11th Systems Administration Conference (LISA '97)
Implementing a Generalized Tool for Network Monitoring
Marcus J. Ranum, Kent Landfield, Mike Stolarchuk, Mark Sienkiewicz,
Andrew Lambeth, and Eric Wal
Network Flight Recorder, Inc.
Determining how you were attacked is essential to developing a
response or countermeasure. Usually, a system or network manager
presented with a successful intrusion has very little information with
which to work: a possibly corrupted system log, a firewall log, and
perhaps some tcpdump output.
When hackers come up with a new technique for cracking a network,
it often takes the security community a while to determine the method
being used. In aviation, an aircraft's ``black box'' is used to
analyze the details of a crash. We believe a similar capability is
needed for networks. Being able to quickly learn how an attack works
will shorten the effective useful lifetime of the
attack. Additionally, the recovered attack records may be helpful in
tracking or prosecuting the attacker. Since we've developed a general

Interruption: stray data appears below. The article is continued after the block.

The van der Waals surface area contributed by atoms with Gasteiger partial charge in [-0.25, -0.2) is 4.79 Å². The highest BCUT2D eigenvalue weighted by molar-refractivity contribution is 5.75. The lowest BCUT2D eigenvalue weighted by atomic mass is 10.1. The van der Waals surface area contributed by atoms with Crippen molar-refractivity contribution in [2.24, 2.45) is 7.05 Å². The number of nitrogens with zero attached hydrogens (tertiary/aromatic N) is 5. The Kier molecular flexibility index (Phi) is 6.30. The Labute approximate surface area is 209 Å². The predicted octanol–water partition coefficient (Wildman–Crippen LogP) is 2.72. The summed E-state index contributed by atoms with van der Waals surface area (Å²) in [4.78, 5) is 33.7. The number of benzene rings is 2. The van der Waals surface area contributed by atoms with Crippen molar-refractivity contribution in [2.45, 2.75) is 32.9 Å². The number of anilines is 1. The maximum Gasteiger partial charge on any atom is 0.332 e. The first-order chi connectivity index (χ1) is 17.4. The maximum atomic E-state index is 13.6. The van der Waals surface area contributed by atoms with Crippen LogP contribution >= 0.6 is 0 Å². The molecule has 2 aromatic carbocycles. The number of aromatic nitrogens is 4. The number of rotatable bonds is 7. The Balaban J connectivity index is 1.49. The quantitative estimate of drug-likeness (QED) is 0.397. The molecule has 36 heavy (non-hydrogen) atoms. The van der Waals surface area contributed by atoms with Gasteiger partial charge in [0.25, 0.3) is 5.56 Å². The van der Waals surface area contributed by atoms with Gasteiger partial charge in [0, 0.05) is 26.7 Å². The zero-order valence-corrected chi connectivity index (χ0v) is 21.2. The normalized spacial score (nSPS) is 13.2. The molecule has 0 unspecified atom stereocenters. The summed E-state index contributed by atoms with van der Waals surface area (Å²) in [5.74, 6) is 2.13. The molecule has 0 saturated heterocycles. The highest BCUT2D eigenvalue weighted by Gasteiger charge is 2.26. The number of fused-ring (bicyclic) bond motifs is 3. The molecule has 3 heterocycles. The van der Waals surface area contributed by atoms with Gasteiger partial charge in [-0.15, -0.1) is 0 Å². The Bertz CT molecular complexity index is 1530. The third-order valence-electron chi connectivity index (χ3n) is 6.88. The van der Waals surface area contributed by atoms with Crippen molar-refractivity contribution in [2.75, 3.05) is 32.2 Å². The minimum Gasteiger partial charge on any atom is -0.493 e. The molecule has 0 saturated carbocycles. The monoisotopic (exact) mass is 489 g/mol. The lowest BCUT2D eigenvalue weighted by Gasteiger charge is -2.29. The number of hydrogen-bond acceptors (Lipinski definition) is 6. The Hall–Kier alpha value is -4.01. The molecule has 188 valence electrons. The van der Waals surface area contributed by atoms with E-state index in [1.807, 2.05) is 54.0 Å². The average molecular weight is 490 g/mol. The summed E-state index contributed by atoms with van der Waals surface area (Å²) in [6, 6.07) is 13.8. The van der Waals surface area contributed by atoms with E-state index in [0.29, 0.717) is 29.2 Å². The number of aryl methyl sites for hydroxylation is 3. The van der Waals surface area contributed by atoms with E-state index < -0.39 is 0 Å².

purpose statistics-gathering system, we believe it will be useful for
more than just security. For example, a network manager may desire an
historical record of the usage growth of certain applications, or
details about the breakdown of types of traffic at different times of
day. Such records will provide useful information for network managers
in diagnosing performance problems or planning growth.
This paper describes an architecture and toolkit for building
network traffic analysis and statistical event records: The Network
Flight Recorder. The NFR uses a promiscuous packet interface to pass
visible traffic into an internally meta-programmed decision engine
which routes information about packets and their contents into
statistical or logging backends. In addition to packet analysis and
collection, the NFR's internal architecture permits network managers
to sample interesting portions of network traffic for logging or
statistical analysis. The NFR programming language is simple, but
powerful enough that you can perform reasonable analysis on traffic
before choosing to record it. For example, you might analyze SMTP
transactions but only choose to record those relating to a user who is
sending spam or abusive E-mail. The analysis language includes a
capability for generating alert messages which the rest of the system
queues, multiplexes, and delivers. A simplified hyper-query interface
allows extensive browsing of the NFR's stored datasets and statistics
from any Java-enabled browser. The NFR is currently being deployed at
a number of ISPs and commercial sites, and is available for download
in source code form from www.nfr.net.
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